Reviewer 2 ·

Basic reporting

Multiple references not organized chronologically. Introduction is VERY general and lacks details and structure. Authors cite 13 papers after one single sentence. I would like to see this part of introduction developed better. I also would advise not to use words like “bloated, boast etc.”. Section on IR (and SC) seems to be critical to proper understanding of publication and should consist more details as separate paragraph/s.

Experimental design

No comments.

Validity of the findings

I found very similar paper by the same four authors from 2008 (Chloroplast DNA sequence of the green alga Oedogonium cardiacum (Chlorophyceae): Unique genome architecture, derived characters shared with the Chaetophorales and novel genes acquired through horizontal transfer. BMC Genomics). Both papers have very similar methods, analysis and results. Please compare both Figure 1 (both papers), Table 1 (both papers) , Figure 3 (both papers) and Figure 4 (in 2008 paper) vs. Figure 5 (in current submission). I understand that discussion of both paper focuses in slightly different aspects of genome evolution of mentioned species however I do not think that presented data significantly improves body of knowledge. Main difference is addition of two more genomic sequences and focus of paper toward group II introns (also mentioned in paper from 2008).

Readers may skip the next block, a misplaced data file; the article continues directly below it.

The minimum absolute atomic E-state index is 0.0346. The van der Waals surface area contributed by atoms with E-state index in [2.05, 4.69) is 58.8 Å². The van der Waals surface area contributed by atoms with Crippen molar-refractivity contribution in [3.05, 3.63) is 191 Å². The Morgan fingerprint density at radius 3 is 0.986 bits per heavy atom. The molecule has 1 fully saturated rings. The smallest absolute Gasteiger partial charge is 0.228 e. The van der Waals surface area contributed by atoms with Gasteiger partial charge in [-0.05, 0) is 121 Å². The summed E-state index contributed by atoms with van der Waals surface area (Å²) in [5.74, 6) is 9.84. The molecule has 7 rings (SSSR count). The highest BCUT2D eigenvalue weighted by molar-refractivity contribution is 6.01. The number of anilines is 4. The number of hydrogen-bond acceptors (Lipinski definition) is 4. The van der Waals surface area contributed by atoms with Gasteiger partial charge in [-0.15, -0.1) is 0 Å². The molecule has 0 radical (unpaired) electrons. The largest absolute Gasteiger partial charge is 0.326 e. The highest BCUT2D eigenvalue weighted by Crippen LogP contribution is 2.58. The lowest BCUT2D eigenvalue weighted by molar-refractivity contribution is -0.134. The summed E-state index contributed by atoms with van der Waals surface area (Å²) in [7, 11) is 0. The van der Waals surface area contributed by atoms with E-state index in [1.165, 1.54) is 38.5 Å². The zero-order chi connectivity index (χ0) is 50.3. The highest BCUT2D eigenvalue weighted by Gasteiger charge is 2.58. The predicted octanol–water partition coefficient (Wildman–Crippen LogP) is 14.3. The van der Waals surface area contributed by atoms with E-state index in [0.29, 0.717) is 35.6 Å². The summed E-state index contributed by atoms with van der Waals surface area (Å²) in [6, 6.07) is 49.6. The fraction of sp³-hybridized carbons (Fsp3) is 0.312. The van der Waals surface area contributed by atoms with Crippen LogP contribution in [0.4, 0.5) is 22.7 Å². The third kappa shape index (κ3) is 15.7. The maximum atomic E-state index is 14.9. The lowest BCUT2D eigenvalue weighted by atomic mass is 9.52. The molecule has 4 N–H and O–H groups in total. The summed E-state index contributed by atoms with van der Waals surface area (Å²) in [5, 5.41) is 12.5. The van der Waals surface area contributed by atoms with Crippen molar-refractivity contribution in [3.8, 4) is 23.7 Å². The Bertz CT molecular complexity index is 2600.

Also authors claim in current paper that: "Our report is the first providing evidence for intergenomic proliferation of IIA introns in the Viridiplantae", where in paper from 2008 they state: "The intergenic spacers account for 22.6% of the total genome sequence and vary from 22 to 1721 bp, for an average size of 370 bp. This is the lowest proportion and smallest average size of intergenic spacers observed thus far for the chloroplast genome of a photosynthetic chlorophyte belonging to the Ulvophyceae, Trebouxiophyceae or Chlorophyceae (UTC)"

In my opinion conclusion about intergenomic/intergenomic proliferation of IIA introns in Viridiplantae could be made based on data provided in Paper from 2008.

All text and materials provided via this peer-review history page are made available under a Creative Commons Attribution License, which permits unrestricted use, distribution, and reproduction in any medium, provided the original author and source are credited.